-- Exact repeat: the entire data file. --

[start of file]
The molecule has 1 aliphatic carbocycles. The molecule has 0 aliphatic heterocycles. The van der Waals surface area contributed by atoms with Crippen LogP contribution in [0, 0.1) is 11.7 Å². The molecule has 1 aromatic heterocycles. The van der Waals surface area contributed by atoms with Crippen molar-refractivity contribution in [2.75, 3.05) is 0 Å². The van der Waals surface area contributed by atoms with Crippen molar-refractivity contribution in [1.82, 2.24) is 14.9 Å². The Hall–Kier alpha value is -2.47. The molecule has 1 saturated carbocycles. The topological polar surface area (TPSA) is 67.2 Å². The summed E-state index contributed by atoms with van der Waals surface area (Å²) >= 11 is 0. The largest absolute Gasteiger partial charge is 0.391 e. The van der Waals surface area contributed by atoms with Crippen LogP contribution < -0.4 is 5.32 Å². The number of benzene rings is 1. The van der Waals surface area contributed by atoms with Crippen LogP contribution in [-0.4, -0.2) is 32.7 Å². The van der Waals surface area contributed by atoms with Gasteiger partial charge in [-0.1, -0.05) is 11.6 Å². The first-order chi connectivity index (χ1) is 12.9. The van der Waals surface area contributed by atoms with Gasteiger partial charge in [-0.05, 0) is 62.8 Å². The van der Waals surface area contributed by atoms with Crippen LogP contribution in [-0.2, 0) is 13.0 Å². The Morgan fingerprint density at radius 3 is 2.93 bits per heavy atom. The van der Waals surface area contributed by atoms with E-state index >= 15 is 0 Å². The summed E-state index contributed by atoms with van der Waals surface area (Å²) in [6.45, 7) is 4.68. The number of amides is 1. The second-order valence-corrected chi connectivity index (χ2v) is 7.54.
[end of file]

The molecule has 1 aliphatic carbocycles. The molecule has 0 aliphatic heterocycles. The van der Waals surface area contributed by atoms with Crippen LogP contribution in [0, 0.1) is 11.7 Å². The molecule has 1 aromatic heterocycles. The van der Waals surface area contributed by atoms with Crippen molar-refractivity contribution in [2.75, 3.05) is 0 Å². The van der Waals surface area contributed by atoms with Crippen molar-refractivity contribution in [1.82, 2.24) is 14.9 Å². The Hall–Kier alpha value is -2.47. The molecule has 1 saturated carbocycles. The topological polar surface area (TPSA) is 67.2 Å². The summed E-state index contributed by atoms with van der Waals surface area (Å²) >= 11 is 0. The largest absolute Gasteiger partial charge is 0.391 e. The van der Waals surface area contributed by atoms with Crippen LogP contribution < -0.4 is 5.32 Å². The number of benzene rings is 1. The van der Waals surface area contributed by atoms with Crippen LogP contribution in [-0.4, -0.2) is 32.7 Å². The van der Waals surface area contributed by atoms with Gasteiger partial charge in [-0.1, -0.05) is 11.6 Å². The first-order chi connectivity index (χ1) is 12.9. The van der Waals surface area contributed by atoms with Gasteiger partial charge in [-0.05, 0) is 62.8 Å². The van der Waals surface area contributed by atoms with Crippen LogP contribution in [-0.2, 0) is 13.0 Å². The Morgan fingerprint density at radius 3 is 2.93 bits per heavy atom. The van der Waals surface area contributed by atoms with E-state index >= 15 is 0 Å². The summed E-state index contributed by atoms with van der Waals surface area (Å²) in [6.45, 7) is 4.68. The number of amides is 1. The second-order valence-corrected chi connectivity index (χ2v) is 7.54.